Dusk on the island shore
A very strange phenomenon I have encountered repeatedly is with the fear islanders have of the sea or it might be a great awe of the mysterious waters. I keep finding out that locals that live near the sea or ocean never really go into it with the exception of fishermen and sailors. Even in Lebanon, my grandmother who lived all her life 15 minutes away from the shore of the mediterranean, had never set foot in its waters before she passed away. It is also said that the fishermen of the Isle of Aran near the Irish coast, never learn how to swim as they claim it would be much better to die faster by drowning in case they ever fall from their boats.
photo taken: local fishermen on the shores of Boracay~ Philippines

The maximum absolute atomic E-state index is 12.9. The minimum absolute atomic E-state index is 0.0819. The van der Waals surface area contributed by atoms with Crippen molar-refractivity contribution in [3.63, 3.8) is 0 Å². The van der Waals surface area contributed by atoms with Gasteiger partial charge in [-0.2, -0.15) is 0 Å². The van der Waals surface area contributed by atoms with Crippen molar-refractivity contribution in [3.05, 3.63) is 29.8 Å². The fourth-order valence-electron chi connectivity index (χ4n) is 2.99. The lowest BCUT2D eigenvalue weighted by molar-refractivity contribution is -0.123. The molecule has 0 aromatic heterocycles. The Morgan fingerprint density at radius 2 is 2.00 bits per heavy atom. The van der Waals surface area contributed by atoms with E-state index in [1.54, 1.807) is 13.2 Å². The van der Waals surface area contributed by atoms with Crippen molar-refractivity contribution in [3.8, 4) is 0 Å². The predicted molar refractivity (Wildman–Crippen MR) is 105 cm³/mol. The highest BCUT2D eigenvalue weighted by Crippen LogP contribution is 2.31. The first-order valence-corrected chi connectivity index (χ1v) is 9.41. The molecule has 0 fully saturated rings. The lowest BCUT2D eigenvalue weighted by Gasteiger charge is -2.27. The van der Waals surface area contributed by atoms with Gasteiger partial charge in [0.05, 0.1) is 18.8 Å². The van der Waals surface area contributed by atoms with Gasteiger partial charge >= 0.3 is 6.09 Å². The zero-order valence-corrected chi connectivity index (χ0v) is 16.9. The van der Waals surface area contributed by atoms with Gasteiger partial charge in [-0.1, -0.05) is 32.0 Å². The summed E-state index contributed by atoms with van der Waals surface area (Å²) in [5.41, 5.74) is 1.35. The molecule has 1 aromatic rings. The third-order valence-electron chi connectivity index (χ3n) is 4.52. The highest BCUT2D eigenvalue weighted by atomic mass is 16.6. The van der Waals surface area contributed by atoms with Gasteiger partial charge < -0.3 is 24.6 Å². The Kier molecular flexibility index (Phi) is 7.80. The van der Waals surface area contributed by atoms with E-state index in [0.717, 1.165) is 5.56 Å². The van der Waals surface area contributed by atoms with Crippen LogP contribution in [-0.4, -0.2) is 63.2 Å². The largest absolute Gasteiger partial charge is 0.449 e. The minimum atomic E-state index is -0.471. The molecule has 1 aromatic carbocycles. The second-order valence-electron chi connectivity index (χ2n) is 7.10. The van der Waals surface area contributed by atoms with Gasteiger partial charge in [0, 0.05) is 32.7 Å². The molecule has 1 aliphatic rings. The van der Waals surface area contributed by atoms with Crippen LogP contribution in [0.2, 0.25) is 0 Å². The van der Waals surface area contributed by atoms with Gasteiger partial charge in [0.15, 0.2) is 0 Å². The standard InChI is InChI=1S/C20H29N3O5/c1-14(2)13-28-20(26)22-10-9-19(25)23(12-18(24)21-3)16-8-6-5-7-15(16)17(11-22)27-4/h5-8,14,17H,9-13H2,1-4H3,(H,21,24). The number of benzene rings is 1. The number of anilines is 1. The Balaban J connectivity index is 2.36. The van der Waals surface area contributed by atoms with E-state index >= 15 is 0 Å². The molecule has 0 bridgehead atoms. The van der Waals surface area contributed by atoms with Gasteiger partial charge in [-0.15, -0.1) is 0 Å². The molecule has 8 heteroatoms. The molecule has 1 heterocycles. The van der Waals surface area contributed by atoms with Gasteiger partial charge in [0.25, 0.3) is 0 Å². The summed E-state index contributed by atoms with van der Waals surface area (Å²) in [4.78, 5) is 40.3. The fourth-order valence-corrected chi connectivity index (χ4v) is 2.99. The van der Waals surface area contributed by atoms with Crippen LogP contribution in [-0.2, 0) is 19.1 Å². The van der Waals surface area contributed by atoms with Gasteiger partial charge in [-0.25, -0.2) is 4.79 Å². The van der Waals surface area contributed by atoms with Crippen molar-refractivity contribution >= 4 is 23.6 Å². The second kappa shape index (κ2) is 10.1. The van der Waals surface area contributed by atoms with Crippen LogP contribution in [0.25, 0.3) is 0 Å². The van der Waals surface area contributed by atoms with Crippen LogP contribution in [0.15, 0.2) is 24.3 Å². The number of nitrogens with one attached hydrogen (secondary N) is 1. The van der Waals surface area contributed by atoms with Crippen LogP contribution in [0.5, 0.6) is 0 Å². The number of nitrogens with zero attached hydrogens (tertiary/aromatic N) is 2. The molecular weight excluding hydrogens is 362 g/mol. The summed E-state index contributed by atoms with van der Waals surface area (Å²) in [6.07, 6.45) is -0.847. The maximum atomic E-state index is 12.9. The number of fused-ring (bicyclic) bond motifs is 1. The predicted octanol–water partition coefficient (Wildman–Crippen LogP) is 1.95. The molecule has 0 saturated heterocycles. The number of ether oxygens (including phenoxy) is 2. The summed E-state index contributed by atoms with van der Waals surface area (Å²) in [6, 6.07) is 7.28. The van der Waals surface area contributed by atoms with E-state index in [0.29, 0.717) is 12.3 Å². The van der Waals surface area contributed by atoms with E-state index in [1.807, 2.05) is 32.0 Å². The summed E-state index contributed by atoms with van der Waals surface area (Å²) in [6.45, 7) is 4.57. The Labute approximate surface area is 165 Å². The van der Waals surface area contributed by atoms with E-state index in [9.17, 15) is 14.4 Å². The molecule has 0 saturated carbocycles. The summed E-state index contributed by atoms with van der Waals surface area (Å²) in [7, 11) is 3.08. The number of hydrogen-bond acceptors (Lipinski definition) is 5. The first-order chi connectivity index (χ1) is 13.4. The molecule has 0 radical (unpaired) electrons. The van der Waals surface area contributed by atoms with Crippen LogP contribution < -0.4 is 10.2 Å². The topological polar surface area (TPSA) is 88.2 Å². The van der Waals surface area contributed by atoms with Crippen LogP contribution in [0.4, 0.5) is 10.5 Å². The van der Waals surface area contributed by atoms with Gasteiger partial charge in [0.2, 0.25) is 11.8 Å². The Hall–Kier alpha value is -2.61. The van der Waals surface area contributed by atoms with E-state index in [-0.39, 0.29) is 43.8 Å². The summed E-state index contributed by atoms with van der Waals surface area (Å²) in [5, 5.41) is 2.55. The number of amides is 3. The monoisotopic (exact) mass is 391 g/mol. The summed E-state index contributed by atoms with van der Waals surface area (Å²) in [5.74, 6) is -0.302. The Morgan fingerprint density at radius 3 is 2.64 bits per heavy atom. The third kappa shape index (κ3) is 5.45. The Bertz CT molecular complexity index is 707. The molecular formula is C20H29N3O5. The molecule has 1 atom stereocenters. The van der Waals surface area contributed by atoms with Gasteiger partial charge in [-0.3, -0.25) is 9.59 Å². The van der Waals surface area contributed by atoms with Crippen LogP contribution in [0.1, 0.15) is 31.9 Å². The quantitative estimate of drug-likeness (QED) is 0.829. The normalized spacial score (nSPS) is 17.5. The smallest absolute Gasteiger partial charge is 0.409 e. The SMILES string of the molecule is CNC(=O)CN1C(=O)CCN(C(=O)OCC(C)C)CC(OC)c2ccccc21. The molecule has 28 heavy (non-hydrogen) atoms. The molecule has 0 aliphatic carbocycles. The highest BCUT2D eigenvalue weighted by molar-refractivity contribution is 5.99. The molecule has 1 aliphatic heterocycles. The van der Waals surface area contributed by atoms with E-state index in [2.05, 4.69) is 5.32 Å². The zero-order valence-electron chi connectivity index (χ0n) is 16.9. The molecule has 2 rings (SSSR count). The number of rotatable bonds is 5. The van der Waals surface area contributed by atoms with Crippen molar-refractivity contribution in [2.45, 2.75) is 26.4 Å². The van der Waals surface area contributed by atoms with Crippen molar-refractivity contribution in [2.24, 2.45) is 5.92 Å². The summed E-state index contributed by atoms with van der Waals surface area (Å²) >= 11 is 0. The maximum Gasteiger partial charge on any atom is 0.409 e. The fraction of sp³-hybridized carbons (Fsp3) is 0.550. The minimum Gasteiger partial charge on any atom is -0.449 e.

More than half of my life In Lebanon was spent by the beach. We used to not even wait till school was over before moving to our summer little home by the seaside. With life on the shores of the Mediterranean came certain traditions, like swimming one hour-long to reach a cargo ship and jump from its deck, take a knife and a lemon on a ‘haske’ (a flat wooden row-boat), and dive to some nearby rocks to loosen sea urchins from the rocks, open them, clean them with seawater and then finally garnish them with some lemon juice before scooping out the orange caviar and humming our enjoyment. I can say for certain that life by the beach was always the highlight of the whole year for us children. This past summer I wanted to relive another special excitement from my childhood, which was waking up at dawn and joining the fishermen for 5 or 6 hours to witness the process of their daily catch. There is no meditation as soothing as those early morning hours spent rocked by slight movement of the boat, warmed by the early rays of morning sun and serenaded by fishermen’s songs as they dive in and out of the water in search for their sea dwellers.